Why? Because more often than not, if it turns out to be a problem, you’ll be the one called in to solve it. I can’t count the number of times being in tune with the “rhythm” of the organization allowed me to head off molehills before they became mountains.

Oh, and next time you see a piece of steel, make sure it’s not hot before you pick it up. The safety tip is free. :-)

Can I (and Should I) Fire An Employee for Social Media Content?

google job candidatesThere is a phenomenon that doesn’t get talked about much publicly, but it’s something that in-the-trenches HR folks deal with fairly regularly. While we want to “rise up” and think about big picture, have a strategic viewpoint, and assume the best, there are always going to be friction points that hold us back. It’s a part of the whole “working with people” thing. :-) Today I want to talk through a few recent questions I have received around the impact of social media in the workplace.

We recently hired someone, but after he started I found out that he is posting offensive content to his Instagram page. Should we fire him? This is his first real job after college.

In some cases, it’s perfectly acceptable to terminate someone for what they are sharing online, especially if it would be harmful for your company if it were to come into the public eye. In this case, I’d take a coaching approach initially. The guy’s in his first job and might not realize the implications of what he is sharing. Take him aside, explain why he should NOT be sharing offensive things on a public social media site, and ask him to make it private and/or stop. Continue reading

Unconventional HR Advice: Love Your People

love your employeesLast week I was listening to a business owner talk about how he leads his company. He talked through several areas he thought were pertinent, but one statement he made really stuck out.

You have to love your people.
-Zack Penney

As I think back over my time as an HR professional, the times that I felt like I was making the most difference in the lives of my staff was when I held a very similar mindset. We have to care for these people, because if you don’t someone else will. It’s no different than marriage, kids, friends, etc. We all want someone to value and care about us. If we don’t get it from our immediate surroundings then we tend to look elsewhere for it.

Not only that, but when it’s time to make decisions that affect the people that work with you, it’s going to help you to frame those decisions. I know that just because you care that can’t drive everything you do, but doing something negative with care, respect, and concern for the person on the other end of the transaction will soften the experience and make it easier to digest.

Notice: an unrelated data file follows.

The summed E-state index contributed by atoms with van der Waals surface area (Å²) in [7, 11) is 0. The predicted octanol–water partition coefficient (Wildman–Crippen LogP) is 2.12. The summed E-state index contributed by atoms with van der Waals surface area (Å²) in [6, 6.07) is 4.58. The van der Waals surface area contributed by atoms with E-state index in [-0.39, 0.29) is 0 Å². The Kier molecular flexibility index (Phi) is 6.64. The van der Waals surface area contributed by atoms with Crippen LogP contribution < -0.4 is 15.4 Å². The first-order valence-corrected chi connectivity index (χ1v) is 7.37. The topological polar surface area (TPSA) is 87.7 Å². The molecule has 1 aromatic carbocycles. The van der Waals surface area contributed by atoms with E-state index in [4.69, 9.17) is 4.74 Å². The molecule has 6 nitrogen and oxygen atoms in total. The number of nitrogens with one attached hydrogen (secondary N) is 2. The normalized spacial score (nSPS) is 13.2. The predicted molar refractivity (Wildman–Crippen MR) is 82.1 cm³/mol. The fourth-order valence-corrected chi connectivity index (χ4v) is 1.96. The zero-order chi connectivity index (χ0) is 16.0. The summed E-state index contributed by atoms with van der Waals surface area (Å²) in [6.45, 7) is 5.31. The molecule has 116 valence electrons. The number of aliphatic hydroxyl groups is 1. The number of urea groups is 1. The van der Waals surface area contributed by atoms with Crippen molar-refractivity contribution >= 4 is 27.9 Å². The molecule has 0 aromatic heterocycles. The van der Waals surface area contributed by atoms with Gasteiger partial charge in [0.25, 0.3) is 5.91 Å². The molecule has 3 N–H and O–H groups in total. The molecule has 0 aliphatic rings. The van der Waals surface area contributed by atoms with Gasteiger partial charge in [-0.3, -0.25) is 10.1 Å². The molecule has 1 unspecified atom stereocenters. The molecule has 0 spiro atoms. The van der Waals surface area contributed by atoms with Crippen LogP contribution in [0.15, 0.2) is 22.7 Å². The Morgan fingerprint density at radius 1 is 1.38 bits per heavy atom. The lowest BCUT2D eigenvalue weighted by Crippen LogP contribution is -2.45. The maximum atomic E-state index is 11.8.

And if you’re reading this and thinking, “There’s no way I could really care for these people I’m working with,” then it might be time to find somewhere else where that is a possibility.

As you go through your day today, ask yourself:

  • Do I really care for these people?
  • Do they know it?
  • If I have to deliver bad news, how does that care and concern factor into the discussion/decision?

What say you? Is this a worthwhile aspiration or a silly waste of time? I’d love to hear your thoughts. 

Intuition is a Critical Skill for Great HR Pros

Intuition, awareness, or whatever you want to call it–it’s a critical skill if you want to be a successful HR pro. I’m a fan of examples to prove my point, so let’s dive in!

Seeing the needs of new employees

Recently I was helping to onboard a new group of employees. We had won a new contract and needed to pull the new folks into the fold ASAP with no downtime or issues.

The “standard” HR practice would be to gather all of the employees in a single place, give them a speech, hand out paperwork, and wait for it to roll in. However, that’s not how I handled it.

Instead, we sat down with each individual employee. That meant the entire exercise took approximately 10 times as long; however, there were some conditions that I had examined that told me the one-on-one would be more beneficial across the board. Here’s where that intuition/awareness/whatever comes into play.

  • They were coming from a “big company” employer that didn’t treat them as individuals or as highly valuable.
  • In my one previous meeting with the group, there were a few people who felt their concerns were not addressed for one reason or another.
  • Our history had always been that of a high-touch HR function, and this was the first chance to prove it.
  • I knew that with contracts like these, the people were going to speak freely more often if it was a private conversation than if it was in a group.

In the end, that was definitely the right answer. Each person got to spend some individual quality time talking about their hopes, concerns, and other thoughts.

Developing your intuition muscle

This is one of those skills that is more difficult to develop. Some of us are just more aware of our surroundings, the considerations of others, etc. However, I believe it’s possible to learn to be more intuitive and aware of the things going on around you. Here are a few tips for making that a new focus: